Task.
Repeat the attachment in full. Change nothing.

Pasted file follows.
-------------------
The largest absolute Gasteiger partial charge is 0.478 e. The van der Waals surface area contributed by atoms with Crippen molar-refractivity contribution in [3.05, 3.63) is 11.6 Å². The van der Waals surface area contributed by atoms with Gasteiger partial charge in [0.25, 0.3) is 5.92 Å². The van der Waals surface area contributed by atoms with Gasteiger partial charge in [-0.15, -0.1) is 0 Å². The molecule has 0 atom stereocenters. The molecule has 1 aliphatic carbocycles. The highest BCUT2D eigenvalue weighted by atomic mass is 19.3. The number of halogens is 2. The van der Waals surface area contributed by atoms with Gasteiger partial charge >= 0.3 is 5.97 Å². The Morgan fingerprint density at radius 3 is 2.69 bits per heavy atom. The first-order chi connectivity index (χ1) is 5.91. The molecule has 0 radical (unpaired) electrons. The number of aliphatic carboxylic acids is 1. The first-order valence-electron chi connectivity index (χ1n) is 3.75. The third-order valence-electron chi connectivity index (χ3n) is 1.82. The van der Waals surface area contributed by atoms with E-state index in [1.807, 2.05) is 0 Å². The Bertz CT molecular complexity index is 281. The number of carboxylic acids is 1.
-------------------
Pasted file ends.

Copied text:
The largest absolute Gasteiger partial charge is 0.478 e. The van der Waals surface area contributed by atoms with Crippen molar-refractivity contribution in [3.05, 3.63) is 11.6 Å². The van der Waals surface area contributed by atoms with Gasteiger partial charge in [0.25, 0.3) is 5.92 Å². The van der Waals surface area contributed by atoms with Gasteiger partial charge in [-0.15, -0.1) is 0 Å². The molecule has 0 atom stereocenters. The molecule has 1 aliphatic carbocycles. The highest BCUT2D eigenvalue weighted by atomic mass is 19.3. The number of halogens is 2. The van der Waals surface area contributed by atoms with Gasteiger partial charge >= 0.3 is 5.97 Å². The Morgan fingerprint density at radius 3 is 2.69 bits per heavy atom. The first-order chi connectivity index (χ1) is 5.91. The molecule has 0 radical (unpaired) electrons. The number of aliphatic carboxylic acids is 1. The first-order valence-electron chi connectivity index (χ1n) is 3.75. The third-order valence-electron chi connectivity index (χ3n) is 1.82. The van der Waals surface area contributed by atoms with E-state index in [1.807, 2.05) is 0 Å². The Bertz CT molecular complexity index is 281. The number of carboxylic acids is 1.